Napoles seeks SC relief from plunder cases
MANILA, Philippines–Businesswoman Janet Lim-Napoles, alleged mastermind of the P10-billion Priority Development Assistance Fund (PDAF) scam, has asked the Supreme Court to reverse the Office of the Ombudsman’s decision to indict her and others for plunder and graft.
In three separate but similar petitions for certiorari filed by her lawyers on Aug. 13, Napoles asked the high court to dismiss the cases filed against her at the First, Third and Fifth Divisions of the Sandiganbayan.
She asked the high court to set aside the Ombudsman’s finding of probable cause against her, quash the criminal information filed against her at the Sandiganbayan and recall the warrants issued by the antigraft court.
“With the failure of the prosecution to show the petitioner Napoles was probably guilty of conspiring plunder and with undue haste in the filing of the information against her, petitioner begs of this honorable Supreme Court to take the extraordinary step of annulling the findings of probable cause against [her] for plunder,” the petition added.
Napoles is currently detained at the Metro Manila District Jail in Camp Bagong Diwa, Taguig City, as the plunder cases filed against her were nonbailable offenses.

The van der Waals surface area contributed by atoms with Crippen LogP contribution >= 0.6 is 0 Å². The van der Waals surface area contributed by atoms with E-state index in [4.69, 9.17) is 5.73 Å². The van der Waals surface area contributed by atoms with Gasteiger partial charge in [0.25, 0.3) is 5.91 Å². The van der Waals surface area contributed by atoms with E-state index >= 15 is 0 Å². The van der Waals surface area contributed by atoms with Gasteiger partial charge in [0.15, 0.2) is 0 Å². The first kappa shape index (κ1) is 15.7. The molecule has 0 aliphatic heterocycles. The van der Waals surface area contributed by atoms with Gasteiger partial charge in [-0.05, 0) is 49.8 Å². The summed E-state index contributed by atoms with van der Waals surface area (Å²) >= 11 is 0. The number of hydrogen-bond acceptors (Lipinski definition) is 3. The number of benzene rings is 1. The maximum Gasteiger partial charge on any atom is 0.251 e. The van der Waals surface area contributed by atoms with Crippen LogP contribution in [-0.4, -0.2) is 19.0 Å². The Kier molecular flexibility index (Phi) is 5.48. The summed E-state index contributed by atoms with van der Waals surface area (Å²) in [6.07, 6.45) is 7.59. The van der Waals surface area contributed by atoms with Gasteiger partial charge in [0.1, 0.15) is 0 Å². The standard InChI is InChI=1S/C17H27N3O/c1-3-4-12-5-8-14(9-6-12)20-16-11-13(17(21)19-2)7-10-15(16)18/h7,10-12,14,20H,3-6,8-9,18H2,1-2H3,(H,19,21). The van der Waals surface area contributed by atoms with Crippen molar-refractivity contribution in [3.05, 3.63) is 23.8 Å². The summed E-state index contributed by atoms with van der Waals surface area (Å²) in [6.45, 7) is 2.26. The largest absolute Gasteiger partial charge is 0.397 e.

Like other PDAF scam suspects who appealed their cases in the high court, Napoles raised the issue that she could not have been validly charged with plunder because she was not a public officer.
She pointed out that in the charges against her, it was not established that her goal was to help lawmakers acquire ill-gotten wealth.
“Petitioner is a private individual. To hold her liable for the crime of plunder, it must be established that she conspired with a public officer in the commission of the crime of plunder and that the common purpose or goal is to enable said public officer to amass, accumulate and acquire ill-gotten wealth,” she added.
Napoles also said the complaints against her failed to state the appropriate time of the commission of the offense and the specific acts or omissions constituting the offense.
She denied any connection with the various allegedly phony nongovernment organizations (NGOs) that were used to siphon off lawmakers’ PDAF.
The businesswoman said that if it were true that she had given advances to the lawmakers, then the amount came from her own pocket, not from the government.
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